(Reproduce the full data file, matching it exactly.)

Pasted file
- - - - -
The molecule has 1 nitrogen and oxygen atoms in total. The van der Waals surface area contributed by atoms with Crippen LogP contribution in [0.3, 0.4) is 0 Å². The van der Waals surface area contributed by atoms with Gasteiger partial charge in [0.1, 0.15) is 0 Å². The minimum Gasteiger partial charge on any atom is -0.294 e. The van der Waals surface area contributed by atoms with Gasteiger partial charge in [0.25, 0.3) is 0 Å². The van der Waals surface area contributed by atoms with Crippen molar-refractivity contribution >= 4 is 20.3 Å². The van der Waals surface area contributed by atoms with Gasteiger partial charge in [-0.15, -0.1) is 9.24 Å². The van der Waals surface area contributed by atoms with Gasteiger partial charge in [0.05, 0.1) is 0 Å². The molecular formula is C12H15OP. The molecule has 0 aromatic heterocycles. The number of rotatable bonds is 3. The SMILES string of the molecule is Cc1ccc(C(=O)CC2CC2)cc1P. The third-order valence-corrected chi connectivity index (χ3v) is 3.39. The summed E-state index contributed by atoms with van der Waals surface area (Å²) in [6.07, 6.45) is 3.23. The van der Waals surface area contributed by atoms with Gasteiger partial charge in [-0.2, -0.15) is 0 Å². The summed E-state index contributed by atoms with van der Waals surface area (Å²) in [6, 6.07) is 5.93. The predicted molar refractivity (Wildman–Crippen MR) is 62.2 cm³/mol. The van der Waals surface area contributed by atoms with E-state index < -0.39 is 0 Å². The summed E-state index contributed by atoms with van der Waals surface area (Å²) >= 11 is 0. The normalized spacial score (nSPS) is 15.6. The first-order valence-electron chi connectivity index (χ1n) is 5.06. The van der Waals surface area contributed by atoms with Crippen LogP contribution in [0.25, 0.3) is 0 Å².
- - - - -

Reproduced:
The molecule has 1 nitrogen and oxygen atoms in total. The van der Waals surface area contributed by atoms with Crippen LogP contribution in [0.3, 0.4) is 0 Å². The van der Waals surface area contributed by atoms with Gasteiger partial charge in [0.1, 0.15) is 0 Å². The minimum Gasteiger partial charge on any atom is -0.294 e. The van der Waals surface area contributed by atoms with Gasteiger partial charge in [0.25, 0.3) is 0 Å². The van der Waals surface area contributed by atoms with Crippen molar-refractivity contribution >= 4 is 20.3 Å². The van der Waals surface area contributed by atoms with Gasteiger partial charge in [-0.15, -0.1) is 9.24 Å². The van der Waals surface area contributed by atoms with Gasteiger partial charge in [0.05, 0.1) is 0 Å². The molecular formula is C12H15OP. The molecule has 0 aromatic heterocycles. The number of rotatable bonds is 3. The SMILES string of the molecule is Cc1ccc(C(=O)CC2CC2)cc1P. The third-order valence-corrected chi connectivity index (χ3v) is 3.39. The summed E-state index contributed by atoms with van der Waals surface area (Å²) in [6.07, 6.45) is 3.23. The van der Waals surface area contributed by atoms with Gasteiger partial charge in [-0.2, -0.15) is 0 Å². The summed E-state index contributed by atoms with van der Waals surface area (Å²) in [6, 6.07) is 5.93. The predicted molar refractivity (Wildman–Crippen MR) is 62.2 cm³/mol. The van der Waals surface area contributed by atoms with E-state index < -0.39 is 0 Å². The summed E-state index contributed by atoms with van der Waals surface area (Å²) >= 11 is 0. The normalized spacial score (nSPS) is 15.6. The first-order valence-electron chi connectivity index (χ1n) is 5.06. The van der Waals surface area contributed by atoms with Crippen LogP contribution in [0.25, 0.3) is 0 Å².